NON-WESTERN THEORIES OF DEVELOPMENT IN THE GLOBAL CAPITALISM ERA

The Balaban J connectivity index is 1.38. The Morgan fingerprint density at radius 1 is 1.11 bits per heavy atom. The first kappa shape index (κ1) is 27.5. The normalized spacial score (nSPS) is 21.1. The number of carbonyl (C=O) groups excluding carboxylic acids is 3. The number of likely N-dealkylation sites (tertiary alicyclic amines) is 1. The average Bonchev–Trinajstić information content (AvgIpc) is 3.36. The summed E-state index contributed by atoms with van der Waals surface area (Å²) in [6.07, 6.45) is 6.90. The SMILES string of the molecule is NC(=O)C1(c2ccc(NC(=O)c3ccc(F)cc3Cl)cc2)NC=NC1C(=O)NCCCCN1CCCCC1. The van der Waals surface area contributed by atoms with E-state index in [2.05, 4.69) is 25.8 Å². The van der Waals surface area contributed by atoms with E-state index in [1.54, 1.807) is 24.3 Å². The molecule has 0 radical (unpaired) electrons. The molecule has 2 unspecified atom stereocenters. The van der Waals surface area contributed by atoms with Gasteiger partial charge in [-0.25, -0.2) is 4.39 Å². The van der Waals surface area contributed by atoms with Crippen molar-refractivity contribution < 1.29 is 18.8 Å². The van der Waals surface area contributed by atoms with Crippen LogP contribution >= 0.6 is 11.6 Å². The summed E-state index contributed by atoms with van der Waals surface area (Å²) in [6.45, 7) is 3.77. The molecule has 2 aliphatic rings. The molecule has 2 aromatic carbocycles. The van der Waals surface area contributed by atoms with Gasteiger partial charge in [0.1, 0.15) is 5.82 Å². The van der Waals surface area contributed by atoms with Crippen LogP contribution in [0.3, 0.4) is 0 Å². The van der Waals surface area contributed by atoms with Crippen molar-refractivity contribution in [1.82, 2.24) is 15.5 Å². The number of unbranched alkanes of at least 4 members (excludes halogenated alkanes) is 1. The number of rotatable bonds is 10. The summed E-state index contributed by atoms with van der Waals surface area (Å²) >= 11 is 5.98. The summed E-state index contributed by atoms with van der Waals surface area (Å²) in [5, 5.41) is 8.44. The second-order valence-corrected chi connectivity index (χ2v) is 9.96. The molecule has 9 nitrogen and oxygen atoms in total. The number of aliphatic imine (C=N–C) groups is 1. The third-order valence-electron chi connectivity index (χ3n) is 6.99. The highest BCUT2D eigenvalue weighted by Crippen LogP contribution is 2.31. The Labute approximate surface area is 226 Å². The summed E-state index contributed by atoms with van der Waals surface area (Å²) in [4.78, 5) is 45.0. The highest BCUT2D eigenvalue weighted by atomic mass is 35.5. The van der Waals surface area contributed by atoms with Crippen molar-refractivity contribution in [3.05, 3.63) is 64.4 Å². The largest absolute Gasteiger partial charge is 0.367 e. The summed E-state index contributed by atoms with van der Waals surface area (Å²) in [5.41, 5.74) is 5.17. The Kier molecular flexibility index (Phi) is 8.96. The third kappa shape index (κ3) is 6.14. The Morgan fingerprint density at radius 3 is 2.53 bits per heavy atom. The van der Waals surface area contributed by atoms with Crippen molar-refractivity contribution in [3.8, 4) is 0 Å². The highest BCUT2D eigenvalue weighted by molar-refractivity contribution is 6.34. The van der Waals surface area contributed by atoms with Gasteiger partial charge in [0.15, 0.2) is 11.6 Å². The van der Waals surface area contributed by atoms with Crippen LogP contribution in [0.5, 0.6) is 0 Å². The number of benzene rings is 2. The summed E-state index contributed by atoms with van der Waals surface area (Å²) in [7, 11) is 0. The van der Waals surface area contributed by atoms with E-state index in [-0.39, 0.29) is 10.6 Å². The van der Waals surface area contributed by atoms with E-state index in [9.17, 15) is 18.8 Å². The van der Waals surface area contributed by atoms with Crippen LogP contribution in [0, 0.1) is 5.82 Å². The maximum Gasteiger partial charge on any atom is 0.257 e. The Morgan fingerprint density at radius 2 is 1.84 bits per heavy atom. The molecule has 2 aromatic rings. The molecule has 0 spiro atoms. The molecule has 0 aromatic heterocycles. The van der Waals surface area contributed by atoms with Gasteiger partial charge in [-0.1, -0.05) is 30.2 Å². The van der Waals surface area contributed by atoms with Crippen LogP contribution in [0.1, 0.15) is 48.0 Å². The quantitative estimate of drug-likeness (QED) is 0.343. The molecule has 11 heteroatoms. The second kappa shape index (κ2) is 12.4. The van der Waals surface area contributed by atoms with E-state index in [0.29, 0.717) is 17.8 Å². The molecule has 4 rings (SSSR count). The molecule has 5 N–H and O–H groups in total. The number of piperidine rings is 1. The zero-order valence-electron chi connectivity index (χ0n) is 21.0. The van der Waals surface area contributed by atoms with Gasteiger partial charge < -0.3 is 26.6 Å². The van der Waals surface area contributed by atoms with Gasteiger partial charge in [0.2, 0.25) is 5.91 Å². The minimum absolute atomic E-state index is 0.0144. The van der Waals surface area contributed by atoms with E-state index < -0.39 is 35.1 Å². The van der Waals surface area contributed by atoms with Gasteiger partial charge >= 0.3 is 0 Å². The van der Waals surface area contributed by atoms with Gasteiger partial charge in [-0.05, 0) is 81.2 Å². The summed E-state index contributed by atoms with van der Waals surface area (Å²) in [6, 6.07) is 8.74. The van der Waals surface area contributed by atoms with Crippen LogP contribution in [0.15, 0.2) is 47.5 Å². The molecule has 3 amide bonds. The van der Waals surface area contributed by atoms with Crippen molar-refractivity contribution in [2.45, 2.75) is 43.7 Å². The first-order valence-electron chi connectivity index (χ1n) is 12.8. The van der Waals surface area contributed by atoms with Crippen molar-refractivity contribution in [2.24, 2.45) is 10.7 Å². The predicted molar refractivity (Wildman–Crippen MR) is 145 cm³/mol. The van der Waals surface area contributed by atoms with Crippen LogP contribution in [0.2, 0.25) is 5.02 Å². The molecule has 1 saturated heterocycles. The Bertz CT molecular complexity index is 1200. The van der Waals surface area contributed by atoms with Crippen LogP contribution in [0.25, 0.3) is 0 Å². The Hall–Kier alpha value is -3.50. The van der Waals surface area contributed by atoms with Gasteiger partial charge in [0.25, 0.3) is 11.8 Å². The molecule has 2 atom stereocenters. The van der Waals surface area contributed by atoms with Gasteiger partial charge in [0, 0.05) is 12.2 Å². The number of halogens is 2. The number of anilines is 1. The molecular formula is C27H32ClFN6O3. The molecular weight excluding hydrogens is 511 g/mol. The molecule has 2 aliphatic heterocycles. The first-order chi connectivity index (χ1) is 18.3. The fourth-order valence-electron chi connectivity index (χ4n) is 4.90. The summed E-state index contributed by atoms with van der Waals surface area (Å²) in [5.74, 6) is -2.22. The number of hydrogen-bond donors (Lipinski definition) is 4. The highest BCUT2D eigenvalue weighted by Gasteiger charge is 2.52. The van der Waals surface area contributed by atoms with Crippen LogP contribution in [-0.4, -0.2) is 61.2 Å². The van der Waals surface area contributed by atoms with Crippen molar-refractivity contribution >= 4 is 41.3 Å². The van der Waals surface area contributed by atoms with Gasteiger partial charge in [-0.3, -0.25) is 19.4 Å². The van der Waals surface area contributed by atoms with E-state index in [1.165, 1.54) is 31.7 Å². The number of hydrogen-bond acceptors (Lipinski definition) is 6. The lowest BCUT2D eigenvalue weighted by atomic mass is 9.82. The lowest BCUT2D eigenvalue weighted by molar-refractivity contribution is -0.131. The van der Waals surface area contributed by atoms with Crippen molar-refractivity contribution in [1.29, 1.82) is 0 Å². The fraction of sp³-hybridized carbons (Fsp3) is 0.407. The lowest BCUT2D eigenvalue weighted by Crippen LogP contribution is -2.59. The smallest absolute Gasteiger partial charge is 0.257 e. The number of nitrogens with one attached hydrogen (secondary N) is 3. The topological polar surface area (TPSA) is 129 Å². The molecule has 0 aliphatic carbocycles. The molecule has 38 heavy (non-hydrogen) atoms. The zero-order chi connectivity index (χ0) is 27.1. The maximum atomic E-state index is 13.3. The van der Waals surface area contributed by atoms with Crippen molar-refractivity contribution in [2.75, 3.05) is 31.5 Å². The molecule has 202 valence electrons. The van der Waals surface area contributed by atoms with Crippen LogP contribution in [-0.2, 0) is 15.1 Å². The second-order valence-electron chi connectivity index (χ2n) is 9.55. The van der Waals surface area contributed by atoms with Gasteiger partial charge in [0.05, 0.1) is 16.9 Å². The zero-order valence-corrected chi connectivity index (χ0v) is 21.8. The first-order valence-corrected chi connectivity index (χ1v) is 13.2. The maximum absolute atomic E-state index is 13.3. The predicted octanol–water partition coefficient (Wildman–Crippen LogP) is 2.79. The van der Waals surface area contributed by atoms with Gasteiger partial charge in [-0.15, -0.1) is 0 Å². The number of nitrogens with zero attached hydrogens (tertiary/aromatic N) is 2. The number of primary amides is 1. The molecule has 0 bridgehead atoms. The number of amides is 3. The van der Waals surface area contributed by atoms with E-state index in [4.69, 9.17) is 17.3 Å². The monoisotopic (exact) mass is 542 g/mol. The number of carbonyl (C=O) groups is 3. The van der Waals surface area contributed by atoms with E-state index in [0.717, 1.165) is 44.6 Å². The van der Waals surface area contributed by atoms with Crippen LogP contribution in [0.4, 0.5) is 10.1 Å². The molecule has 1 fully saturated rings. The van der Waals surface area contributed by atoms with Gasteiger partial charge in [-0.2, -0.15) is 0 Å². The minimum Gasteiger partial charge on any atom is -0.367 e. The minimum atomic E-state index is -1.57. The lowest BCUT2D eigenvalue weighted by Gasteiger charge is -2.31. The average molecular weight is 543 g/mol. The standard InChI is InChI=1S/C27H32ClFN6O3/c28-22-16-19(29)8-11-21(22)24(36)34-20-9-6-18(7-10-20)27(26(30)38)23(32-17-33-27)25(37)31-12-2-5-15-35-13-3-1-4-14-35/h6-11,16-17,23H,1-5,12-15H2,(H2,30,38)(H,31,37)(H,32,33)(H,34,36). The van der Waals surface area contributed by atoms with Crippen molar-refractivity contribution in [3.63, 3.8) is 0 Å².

This article is devoted to the evolution of non-Western theories of development in the epoch of global capitalism, i.e. after 1990. It describes in detail what is meant by this concept - models of socio-economic development, alternative to the Western neoliberal paradigm and associated with the modernization of non-Western countries, primarily in the "Global South". Periodization of these approaches is given in connection with the process of decolonization (early 1960s), the end of the bipolar world, and the strengthening of China (since 2010s). Two main directions of such theories - neo-Marxian tradition, as well as post-colonial and anti-colonial studies - are shown. The author concludes that the "non-Westernness" of post-colonial studies is conditional, while anti-colonial and neo-Marxian studies are very much intertwined. The article shows the role of such organizations as CODESRIA and Third World Network in shaping the intellectual development agenda of the Global South. It traces the evolution of neo-Marxist approaches to development of the poorest countries, which originated in Latin American structuralism, American neo-Marxism, the works of J. Galtung and W. Rodney. By the early 1980s, the world-systemic approach was already dominant, its representatives were relatively capable to explain the collapse of the socialist system, and also made attempts to describe the growing influence of China. Nevertheless, the theory of the transnational capitalist class that emerged in the 1990s and 2000s was more successful from this point of view. The article investigates the phenomenon of an emerging confrontation between China and the United States in the ideological field - for the influence on leftist intellectuals around the world, and shows the main resources of both sides in this conflict. Special attention is paid to Postdevelopmentalism that developed in the 1990-2000s in line with postmodernist approaches; both strengths and weaknesses of this concept are presented. In conclusion, the author summarizes that neo-Marxist approaches play a key role as the major alternative to neoliberal capitalist development in the countries of the "Global South" while national modernization theories are lacking in the non-Western countries.